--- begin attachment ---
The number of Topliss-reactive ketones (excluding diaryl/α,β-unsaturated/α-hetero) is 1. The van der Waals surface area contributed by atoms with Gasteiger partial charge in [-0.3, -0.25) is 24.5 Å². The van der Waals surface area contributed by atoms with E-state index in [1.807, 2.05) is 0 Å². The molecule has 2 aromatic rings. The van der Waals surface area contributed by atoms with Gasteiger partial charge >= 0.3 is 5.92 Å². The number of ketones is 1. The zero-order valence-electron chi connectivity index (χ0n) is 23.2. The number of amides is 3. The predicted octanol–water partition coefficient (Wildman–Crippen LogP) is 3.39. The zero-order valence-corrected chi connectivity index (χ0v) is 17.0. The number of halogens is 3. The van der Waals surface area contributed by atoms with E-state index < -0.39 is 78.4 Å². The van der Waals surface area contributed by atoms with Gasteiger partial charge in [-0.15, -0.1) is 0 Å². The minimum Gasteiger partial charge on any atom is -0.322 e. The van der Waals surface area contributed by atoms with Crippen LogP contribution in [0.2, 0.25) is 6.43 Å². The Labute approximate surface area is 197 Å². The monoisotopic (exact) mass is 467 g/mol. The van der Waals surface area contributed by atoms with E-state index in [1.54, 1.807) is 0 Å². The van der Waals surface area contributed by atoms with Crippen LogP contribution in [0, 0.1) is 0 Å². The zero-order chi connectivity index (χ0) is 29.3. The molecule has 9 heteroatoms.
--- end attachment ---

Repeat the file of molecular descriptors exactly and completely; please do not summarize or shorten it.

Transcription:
The number of Topliss-reactive ketones (excluding diaryl/α,β-unsaturated/α-hetero) is 1. The van der Waals surface area contributed by atoms with Gasteiger partial charge in [-0.3, -0.25) is 24.5 Å². The van der Waals surface area contributed by atoms with E-state index in [1.807, 2.05) is 0 Å². The molecule has 2 aromatic rings. The van der Waals surface area contributed by atoms with Gasteiger partial charge >= 0.3 is 5.92 Å². The number of ketones is 1. The zero-order valence-electron chi connectivity index (χ0n) is 23.2. The number of amides is 3. The predicted octanol–water partition coefficient (Wildman–Crippen LogP) is 3.39. The zero-order valence-corrected chi connectivity index (χ0v) is 17.0. The number of halogens is 3. The van der Waals surface area contributed by atoms with E-state index < -0.39 is 78.4 Å². The van der Waals surface area contributed by atoms with Gasteiger partial charge in [-0.15, -0.1) is 0 Å². The minimum Gasteiger partial charge on any atom is -0.322 e. The van der Waals surface area contributed by atoms with Crippen LogP contribution in [0.2, 0.25) is 6.43 Å². The Labute approximate surface area is 197 Å². The monoisotopic (exact) mass is 467 g/mol. The van der Waals surface area contributed by atoms with E-state index in [1.54, 1.807) is 0 Å². The van der Waals surface area contributed by atoms with Crippen LogP contribution in [0, 0.1) is 0 Å². The zero-order chi connectivity index (χ0) is 29.3. The molecule has 9 heteroatoms.